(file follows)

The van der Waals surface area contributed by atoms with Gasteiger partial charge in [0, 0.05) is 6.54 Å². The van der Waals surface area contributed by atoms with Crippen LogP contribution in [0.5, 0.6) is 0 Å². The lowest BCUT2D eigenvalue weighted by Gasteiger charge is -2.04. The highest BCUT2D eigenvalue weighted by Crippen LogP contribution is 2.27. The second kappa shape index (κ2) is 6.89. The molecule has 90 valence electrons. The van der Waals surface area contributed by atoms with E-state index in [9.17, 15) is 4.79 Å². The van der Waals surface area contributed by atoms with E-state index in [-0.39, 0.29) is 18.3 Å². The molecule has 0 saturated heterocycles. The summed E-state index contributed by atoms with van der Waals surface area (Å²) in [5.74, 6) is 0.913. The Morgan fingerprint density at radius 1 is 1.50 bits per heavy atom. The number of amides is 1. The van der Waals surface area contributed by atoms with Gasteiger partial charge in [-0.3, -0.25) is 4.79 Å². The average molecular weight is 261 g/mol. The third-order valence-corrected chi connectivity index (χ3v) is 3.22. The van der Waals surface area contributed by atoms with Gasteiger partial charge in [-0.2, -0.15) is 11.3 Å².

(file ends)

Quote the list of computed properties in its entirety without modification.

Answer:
The van der Waals surface area contributed by atoms with Gasteiger partial charge in [0, 0.05) is 6.54 Å². The van der Waals surface area contributed by atoms with Crippen LogP contribution in [0.5, 0.6) is 0 Å². The lowest BCUT2D eigenvalue weighted by Gasteiger charge is -2.04. The highest BCUT2D eigenvalue weighted by Crippen LogP contribution is 2.27. The second kappa shape index (κ2) is 6.89. The molecule has 90 valence electrons. The van der Waals surface area contributed by atoms with E-state index in [9.17, 15) is 4.79 Å². The van der Waals surface area contributed by atoms with E-state index in [-0.39, 0.29) is 18.3 Å². The molecule has 0 saturated heterocycles. The summed E-state index contributed by atoms with van der Waals surface area (Å²) in [5.74, 6) is 0.913. The Morgan fingerprint density at radius 1 is 1.50 bits per heavy atom. The number of amides is 1. The van der Waals surface area contributed by atoms with Gasteiger partial charge in [-0.3, -0.25) is 4.79 Å². The average molecular weight is 261 g/mol. The third-order valence-corrected chi connectivity index (χ3v) is 3.22. The van der Waals surface area contributed by atoms with Gasteiger partial charge in [-0.2, -0.15) is 11.3 Å².